This is also re-iterated in the article on building a sustainable engagement strategy by good friend Abhishek Mittal of Towers Watson, Singapore.

Two key takeaways from this work from the HR/EE perspective are enablement and energy. From a personal view point I would rate energy as the number one priority, and enablement later.

While what HR folks commonly call as a great work environment is a combination of numerous factors within the organisational framework, the crucial software in this whole application is the ‘leadership’ disk!

Keep all the other facilities which HR assiduously puts in place, but just remove the software of good leadership – the carefully cooked EE pie will crumble.

Energy and enablement are the direct results of a great leader for the different groups within the organisation.

This is easily evident, yet most of our organisations lack the HR framework to address this important people issue – in fact it goes to the extent of some of us assuming that – where there is the lack of an enabling and energizing leader, other elements in canvas – like compensation, additional responsibilities, better role, career path etc – will catalyze EE.

This is not true; and yet it seems to be least realised in our efforts of building a holistic EE program.

Energize and enablement are just a direct fallout of the leaders at different levels within the organisation. Not an inch more.

Its HR’s responsibility to make sure that necessary training and re-training initiatives are built in to make sure that a majority of the leaders can energize and enable. Sans this, all other investments in a robust EE program will just be an exercise in vain.

The question really is – how many of us in HR are willing to accept this, and work hard on making better leaders out of our people?!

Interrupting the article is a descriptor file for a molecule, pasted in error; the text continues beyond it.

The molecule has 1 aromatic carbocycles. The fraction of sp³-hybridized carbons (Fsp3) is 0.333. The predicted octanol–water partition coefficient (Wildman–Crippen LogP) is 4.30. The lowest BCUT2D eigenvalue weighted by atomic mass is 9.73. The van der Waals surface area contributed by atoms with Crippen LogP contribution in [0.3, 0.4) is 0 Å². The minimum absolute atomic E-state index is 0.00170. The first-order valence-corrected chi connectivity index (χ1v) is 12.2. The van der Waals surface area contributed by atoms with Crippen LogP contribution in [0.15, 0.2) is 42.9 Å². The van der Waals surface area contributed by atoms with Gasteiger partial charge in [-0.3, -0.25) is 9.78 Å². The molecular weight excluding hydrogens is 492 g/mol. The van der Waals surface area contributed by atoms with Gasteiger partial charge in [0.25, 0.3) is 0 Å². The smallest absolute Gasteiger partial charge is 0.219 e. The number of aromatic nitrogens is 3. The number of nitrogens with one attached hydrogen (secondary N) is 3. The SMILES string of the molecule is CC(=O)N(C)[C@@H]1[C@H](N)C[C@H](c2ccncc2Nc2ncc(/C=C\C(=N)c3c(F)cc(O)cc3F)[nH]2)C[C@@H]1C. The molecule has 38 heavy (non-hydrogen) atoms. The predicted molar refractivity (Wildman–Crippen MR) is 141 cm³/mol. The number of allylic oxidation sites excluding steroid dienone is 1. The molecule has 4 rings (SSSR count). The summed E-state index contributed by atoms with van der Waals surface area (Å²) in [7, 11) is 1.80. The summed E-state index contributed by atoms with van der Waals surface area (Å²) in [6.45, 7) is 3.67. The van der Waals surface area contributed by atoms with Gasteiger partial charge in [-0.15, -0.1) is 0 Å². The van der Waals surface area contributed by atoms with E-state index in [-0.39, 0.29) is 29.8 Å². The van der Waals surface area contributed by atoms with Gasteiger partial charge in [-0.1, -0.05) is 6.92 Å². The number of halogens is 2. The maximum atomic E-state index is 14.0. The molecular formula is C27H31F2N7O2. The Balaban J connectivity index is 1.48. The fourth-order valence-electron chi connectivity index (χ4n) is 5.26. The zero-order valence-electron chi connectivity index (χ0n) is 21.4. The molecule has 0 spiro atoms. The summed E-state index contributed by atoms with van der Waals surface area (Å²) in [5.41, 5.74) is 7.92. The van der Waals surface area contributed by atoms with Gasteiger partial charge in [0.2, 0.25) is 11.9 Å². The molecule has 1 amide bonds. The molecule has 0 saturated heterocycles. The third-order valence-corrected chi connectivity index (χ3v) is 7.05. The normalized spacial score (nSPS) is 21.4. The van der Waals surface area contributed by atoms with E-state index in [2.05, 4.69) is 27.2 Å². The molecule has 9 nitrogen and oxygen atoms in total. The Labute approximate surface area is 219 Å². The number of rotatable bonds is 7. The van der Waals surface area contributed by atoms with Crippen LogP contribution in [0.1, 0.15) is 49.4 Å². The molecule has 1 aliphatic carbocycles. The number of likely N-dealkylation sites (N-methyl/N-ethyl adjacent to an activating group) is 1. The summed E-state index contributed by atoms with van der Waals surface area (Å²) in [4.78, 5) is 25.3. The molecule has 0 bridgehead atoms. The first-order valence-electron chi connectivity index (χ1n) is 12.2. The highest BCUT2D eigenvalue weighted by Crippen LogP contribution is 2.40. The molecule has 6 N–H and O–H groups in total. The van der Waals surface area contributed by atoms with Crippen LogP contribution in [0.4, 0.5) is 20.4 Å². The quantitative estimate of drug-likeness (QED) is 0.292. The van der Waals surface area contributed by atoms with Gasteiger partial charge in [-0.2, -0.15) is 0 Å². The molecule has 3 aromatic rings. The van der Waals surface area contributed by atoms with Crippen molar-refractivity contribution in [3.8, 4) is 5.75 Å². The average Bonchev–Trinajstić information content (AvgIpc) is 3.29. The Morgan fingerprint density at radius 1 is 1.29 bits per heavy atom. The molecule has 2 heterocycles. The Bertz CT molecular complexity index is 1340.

(A note of thanks to Abhiskek Mittal for his insights).

Hiring, for happiness


I have had some wonderful learning as a recruiter/HR professional and always ponder about ‘hiring for happiness’.

We have read and written volumes about hiring the right person with the best skills and competencies, but hiring for happiness is a class in itself, and doing so will only foster a great and happy work place. Needless to say, and I dont think anyone will differ – a happy organisation ought to be a productive and winning organisation.

Here are a few tangibles,  that hiring for happiness would bring in to the organisation, making life happier for the organisation, its team and its topline and bottom line.

Happiness is being self disciplined.

This is a most important differential that will add immense value to the workforce and the teams. Whilst there would be so many hazy and nebulous definitions of what happiness means to each one of us, the fact remains that happiness is rather simple – people who are more self aware, know what they are, understand their strengths and weaknesses, and understand the value they can bring to the table. Happy persons are grounded in reality, and aspire to achieve incrementally, by being sincere, illustrious, creative, and solution centric.

Happiness is being satisfied and contended.

Happiness comes from being driven by the self and one’s own inherent values. So when a happy person comes in in any role, is a satisfied person, and takes his work head on with remarkable agility, and with a happy goal in mind. The absence of dissonance is by far the biggest positive factor that would contribute to workplace productivity.

Happiness is being a better team player and co-worker
.